January 2007
Volume 48, Issue 1
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Clinical and Epidemiologic Research  |   January 2007
Measurement of Retinal Vascular Caliber: Issues and Alternatives to Using the Arteriole to Venule Ratio
Author Affiliations
  • Gerald Liew
    From the Centre for Vision Research, Department of Ophthalmology, Westmead Millennium Instiute, University of Sydney, Sydney, Australia; the
  • A. Richey Sharrett
    Department of Epidemiology, Johns Hopkins University, Baltimore, Maryland; the
  • Richard Kronmal
    Collaborative Health Studies Coordinating Center, University of Washington, Seattle, Washington; the
  • Ronald Klein
    Department of Ophthalmology and Visual Science, University of Wisconsin-Madison, Madison, Wisconsin; the
  • Tien Yin Wong
    Centre for Eye Research Australia, University of Melbourne, Melbourne, Australia; and the
    Departments of Community, Occupational, and Family Medicine and
    Ophthalmology, National University of Singapore, Singapore.
  • Paul Mitchell
    From the Centre for Vision Research, Department of Ophthalmology, Westmead Millennium Instiute, University of Sydney, Sydney, Australia; the
  • Annette Kifley
    From the Centre for Vision Research, Department of Ophthalmology, Westmead Millennium Instiute, University of Sydney, Sydney, Australia; the
  • Jie Jin Wang
    From the Centre for Vision Research, Department of Ophthalmology, Westmead Millennium Instiute, University of Sydney, Sydney, Australia; the
Investigative Ophthalmology & Visual Science January 2007, Vol.48, 52-57. doi:10.1167/iovs.06-0672
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      Gerald Liew, A. Richey Sharrett, Richard Kronmal, Ronald Klein, Tien Yin Wong, Paul Mitchell, Annette Kifley, Jie Jin Wang; Measurement of Retinal Vascular Caliber: Issues and Alternatives to Using the Arteriole to Venule Ratio. Invest. Ophthalmol. Vis. Sci. 2007;48(1):52-57. doi: 10.1167/iovs.06-0672.

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      © 2017 Association for Research in Vision and Ophthalmology.

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Abstract

purpose. The arteriole to venule ratio (AVR) is widely used in studies of the associations of retinal microvascular disease with systemic and ocular outcomes. This is a discussion of the limitations of AVR; a comparison of its predictive information with that of its components, arteriolar and venular caliber; and a description of a suggested alternative method of modeling arteriolar and venular calibers directly.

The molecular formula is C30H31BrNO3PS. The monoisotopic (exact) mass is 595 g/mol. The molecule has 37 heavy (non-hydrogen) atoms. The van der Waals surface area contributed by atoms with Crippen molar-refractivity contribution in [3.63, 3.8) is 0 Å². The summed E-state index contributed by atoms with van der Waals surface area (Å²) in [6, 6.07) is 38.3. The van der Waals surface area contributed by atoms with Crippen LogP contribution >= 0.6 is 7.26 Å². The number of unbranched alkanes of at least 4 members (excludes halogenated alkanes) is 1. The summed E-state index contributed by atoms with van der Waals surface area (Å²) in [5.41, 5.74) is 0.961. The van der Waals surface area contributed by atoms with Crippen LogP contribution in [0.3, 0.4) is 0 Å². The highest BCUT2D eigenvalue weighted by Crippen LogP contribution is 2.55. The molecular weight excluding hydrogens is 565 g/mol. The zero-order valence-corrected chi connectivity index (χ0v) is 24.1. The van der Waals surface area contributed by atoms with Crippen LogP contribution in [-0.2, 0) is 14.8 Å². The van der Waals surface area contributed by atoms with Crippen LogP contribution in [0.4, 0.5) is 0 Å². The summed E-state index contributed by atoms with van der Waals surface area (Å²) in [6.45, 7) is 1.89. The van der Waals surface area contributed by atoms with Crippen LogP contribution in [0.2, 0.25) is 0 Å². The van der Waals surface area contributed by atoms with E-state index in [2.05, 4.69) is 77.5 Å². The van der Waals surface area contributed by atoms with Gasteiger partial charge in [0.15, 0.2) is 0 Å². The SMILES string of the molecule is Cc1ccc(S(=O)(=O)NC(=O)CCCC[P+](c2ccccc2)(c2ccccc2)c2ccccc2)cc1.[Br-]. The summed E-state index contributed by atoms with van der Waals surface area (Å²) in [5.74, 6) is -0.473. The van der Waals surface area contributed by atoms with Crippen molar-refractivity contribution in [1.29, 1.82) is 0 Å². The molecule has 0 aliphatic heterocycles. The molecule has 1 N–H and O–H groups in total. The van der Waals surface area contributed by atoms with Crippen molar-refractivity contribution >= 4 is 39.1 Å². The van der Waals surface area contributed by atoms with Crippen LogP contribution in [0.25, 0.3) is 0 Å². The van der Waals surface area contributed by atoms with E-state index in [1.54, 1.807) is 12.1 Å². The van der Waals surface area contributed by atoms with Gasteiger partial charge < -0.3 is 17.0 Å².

methods. Data from the population-based Blue Mountains Eye Study were used to compare the predictive information in models using AVR with models using arteriolar and venular calibers directly. Determination was made of how the apparent relationship between vessel caliber and two systemic outcomes (blood pressure [BP] and white blood cell count [WBC]) was influenced by the choice of regression model. These findings were interpreted with reference to the known biological relationship among vessel calibers, BP, and WBC.

results. Models using arteriolar and venular calibers directly had more predictive information than models using AVR. The apparent relationship of vessel caliber to BP and WBC differed substantially, depending on the model chosen. For example, after adjustment for age, sex, and other covariates, decreasing venular caliber was associated with higher systolic BP when modeled separately, but was associated with lower systolic BP when modeled simultaneously with arteriolar caliber.

conclusions. The findings suggest AVR provides less information with regards to predicting systemic outcomes than its two components. Modeling arteriolar and venular calibers separately could be biased by confounding, while modeling both simultaneously appears to provide unbiased, biologically plausible results. The use of this approach is recommended in future research relating retinal vascular caliber to systemic or ocular outcomes.